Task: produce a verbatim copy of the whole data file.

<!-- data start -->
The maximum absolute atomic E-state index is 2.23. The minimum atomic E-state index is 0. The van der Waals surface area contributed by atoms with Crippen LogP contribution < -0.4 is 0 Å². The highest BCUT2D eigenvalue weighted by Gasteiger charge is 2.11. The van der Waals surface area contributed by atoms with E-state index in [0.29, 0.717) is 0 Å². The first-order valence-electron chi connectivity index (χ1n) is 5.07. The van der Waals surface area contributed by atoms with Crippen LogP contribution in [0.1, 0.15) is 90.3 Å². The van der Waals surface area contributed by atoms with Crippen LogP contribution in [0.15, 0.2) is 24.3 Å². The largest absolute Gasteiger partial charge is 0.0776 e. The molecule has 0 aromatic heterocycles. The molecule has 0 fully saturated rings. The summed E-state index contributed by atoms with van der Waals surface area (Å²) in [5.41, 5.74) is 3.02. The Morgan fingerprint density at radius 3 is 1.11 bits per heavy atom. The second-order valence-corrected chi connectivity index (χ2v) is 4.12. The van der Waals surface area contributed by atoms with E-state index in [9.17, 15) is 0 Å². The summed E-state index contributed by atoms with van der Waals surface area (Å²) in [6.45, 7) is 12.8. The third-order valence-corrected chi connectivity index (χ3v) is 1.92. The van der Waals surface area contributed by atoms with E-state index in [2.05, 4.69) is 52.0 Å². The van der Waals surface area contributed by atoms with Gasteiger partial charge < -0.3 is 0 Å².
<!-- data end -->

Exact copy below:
The maximum absolute atomic E-state index is 2.23. The minimum atomic E-state index is 0. The van der Waals surface area contributed by atoms with Crippen LogP contribution < -0.4 is 0 Å². The highest BCUT2D eigenvalue weighted by Gasteiger charge is 2.11. The van der Waals surface area contributed by atoms with E-state index in [0.29, 0.717) is 0 Å². The first-order valence-electron chi connectivity index (χ1n) is 5.07. The van der Waals surface area contributed by atoms with Crippen LogP contribution in [0.1, 0.15) is 90.3 Å². The van der Waals surface area contributed by atoms with Crippen LogP contribution in [0.15, 0.2) is 24.3 Å². The largest absolute Gasteiger partial charge is 0.0776 e. The molecule has 0 aromatic heterocycles. The molecule has 0 fully saturated rings. The summed E-state index contributed by atoms with van der Waals surface area (Å²) in [5.41, 5.74) is 3.02. The Morgan fingerprint density at radius 3 is 1.11 bits per heavy atom. The second-order valence-corrected chi connectivity index (χ2v) is 4.12. The van der Waals surface area contributed by atoms with E-state index in [9.17, 15) is 0 Å². The summed E-state index contributed by atoms with van der Waals surface area (Å²) in [6.45, 7) is 12.8. The third-order valence-corrected chi connectivity index (χ3v) is 1.92. The van der Waals surface area contributed by atoms with E-state index in [2.05, 4.69) is 52.0 Å². The van der Waals surface area contributed by atoms with Gasteiger partial charge < -0.3 is 0 Å².